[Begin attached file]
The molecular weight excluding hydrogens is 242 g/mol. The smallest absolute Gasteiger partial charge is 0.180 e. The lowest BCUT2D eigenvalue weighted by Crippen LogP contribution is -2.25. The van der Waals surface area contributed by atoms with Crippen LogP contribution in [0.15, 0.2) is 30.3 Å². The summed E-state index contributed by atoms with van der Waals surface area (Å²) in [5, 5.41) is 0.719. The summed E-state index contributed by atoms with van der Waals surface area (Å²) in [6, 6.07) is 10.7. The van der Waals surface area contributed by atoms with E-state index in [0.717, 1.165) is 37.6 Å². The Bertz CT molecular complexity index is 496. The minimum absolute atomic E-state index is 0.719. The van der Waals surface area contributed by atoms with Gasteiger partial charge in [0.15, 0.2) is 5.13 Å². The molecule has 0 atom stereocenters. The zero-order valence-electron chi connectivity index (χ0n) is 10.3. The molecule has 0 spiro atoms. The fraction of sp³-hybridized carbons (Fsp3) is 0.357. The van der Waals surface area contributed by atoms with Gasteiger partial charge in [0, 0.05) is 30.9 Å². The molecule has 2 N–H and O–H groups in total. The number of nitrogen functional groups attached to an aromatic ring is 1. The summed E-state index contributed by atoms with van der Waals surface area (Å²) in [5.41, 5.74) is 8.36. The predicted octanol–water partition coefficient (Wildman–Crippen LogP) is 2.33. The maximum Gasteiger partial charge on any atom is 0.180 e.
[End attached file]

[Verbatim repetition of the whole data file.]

The molecular weight excluding hydrogens is 242 g/mol. The smallest absolute Gasteiger partial charge is 0.180 e. The lowest BCUT2D eigenvalue weighted by Crippen LogP contribution is -2.25. The van der Waals surface area contributed by atoms with Crippen LogP contribution in [0.15, 0.2) is 30.3 Å². The summed E-state index contributed by atoms with van der Waals surface area (Å²) in [5, 5.41) is 0.719. The summed E-state index contributed by atoms with van der Waals surface area (Å²) in [6, 6.07) is 10.7. The van der Waals surface area contributed by atoms with E-state index in [0.717, 1.165) is 37.6 Å². The Bertz CT molecular complexity index is 496. The minimum absolute atomic E-state index is 0.719. The van der Waals surface area contributed by atoms with Gasteiger partial charge in [0.15, 0.2) is 5.13 Å². The molecule has 0 atom stereocenters. The zero-order valence-electron chi connectivity index (χ0n) is 10.3. The molecule has 0 spiro atoms. The fraction of sp³-hybridized carbons (Fsp3) is 0.357. The van der Waals surface area contributed by atoms with Gasteiger partial charge in [0, 0.05) is 30.9 Å². The molecule has 2 N–H and O–H groups in total. The number of nitrogen functional groups attached to an aromatic ring is 1. The summed E-state index contributed by atoms with van der Waals surface area (Å²) in [5.41, 5.74) is 8.36. The predicted octanol–water partition coefficient (Wildman–Crippen LogP) is 2.33. The maximum Gasteiger partial charge on any atom is 0.180 e.